Sure, they were simpler times and there wasn’t nearly as much security as there would be today (I remember standing in back corridor of the Portland Coliseum chatting with Jay Triano when Michael Jordan came around the corner all by himself and stopped to chat for five minutes, something that’s incomprehensible today). There were no cellphones with photographic and video capabilities and fans genuinely just wanted to see these guys rather than either catch them in some compromising situation or bait them into doing something they shouldn’t be doing.
Far simpler, far better, far more relaxed times. And, yeah, we all should miss them.
But the biggest thing we might want to think about a quarter of a century on isn’t necessary the adulation and the frenzy and the beautiful basketball we were able to witness up close.
I honestly think the legacy of the Dream Team – and I have made a conscious effort to never use that phrase in relation to another American team because there could never be another one – is what it did for the sport on a global basis.
I don’t think it’s a coincidence at all that basketball has blossomed on every corner of the Earth since that summer; kids around the world got to see the greatest players play together and, yeah, a lot of them went to work right away emulating them.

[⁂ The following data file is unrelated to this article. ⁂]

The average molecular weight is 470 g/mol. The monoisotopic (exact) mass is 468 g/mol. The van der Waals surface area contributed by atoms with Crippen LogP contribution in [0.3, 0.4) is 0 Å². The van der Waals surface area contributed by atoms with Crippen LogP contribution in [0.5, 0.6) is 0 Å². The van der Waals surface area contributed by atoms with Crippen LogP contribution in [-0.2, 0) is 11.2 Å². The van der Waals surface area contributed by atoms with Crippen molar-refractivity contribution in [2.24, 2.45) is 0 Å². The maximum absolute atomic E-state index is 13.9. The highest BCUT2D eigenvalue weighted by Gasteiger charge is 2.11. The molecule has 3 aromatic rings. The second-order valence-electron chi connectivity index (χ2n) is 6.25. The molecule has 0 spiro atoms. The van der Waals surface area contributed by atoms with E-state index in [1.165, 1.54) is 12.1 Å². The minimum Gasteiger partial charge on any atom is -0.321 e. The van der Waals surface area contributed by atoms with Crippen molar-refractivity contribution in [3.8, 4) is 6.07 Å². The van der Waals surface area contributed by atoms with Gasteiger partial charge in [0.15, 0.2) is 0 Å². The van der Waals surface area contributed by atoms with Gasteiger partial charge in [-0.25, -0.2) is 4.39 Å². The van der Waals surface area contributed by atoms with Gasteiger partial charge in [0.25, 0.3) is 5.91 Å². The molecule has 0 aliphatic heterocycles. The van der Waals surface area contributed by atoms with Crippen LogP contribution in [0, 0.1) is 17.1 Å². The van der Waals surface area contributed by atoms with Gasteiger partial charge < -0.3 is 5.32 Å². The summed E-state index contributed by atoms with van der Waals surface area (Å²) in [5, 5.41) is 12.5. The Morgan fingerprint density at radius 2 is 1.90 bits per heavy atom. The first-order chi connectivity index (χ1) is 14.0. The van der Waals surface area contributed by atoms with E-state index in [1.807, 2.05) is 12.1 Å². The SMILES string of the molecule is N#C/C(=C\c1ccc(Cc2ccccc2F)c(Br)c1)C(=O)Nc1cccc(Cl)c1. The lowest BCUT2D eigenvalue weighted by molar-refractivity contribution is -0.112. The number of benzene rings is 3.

I’ve spoken to several players I’ve gotten to know over the years about the impact of that team on them and on the game in the countries and the number that have said the Dream Team was the genesis for their love of and dedication to basketball might surprise you. They saw that team and those players play the game at the highest imaginable level and aspired to be them even more than they did just watching them with their teams in the few games they could see in an NBA regular season.
And that might be the most important thing the Dream Team did for basketball and I don’t think we can lose sight of that.
It was an amazing, exciting, exhilarating ride and, in some ways, it’s still going on today.
I was never a lineman for the county but I know a guy who is.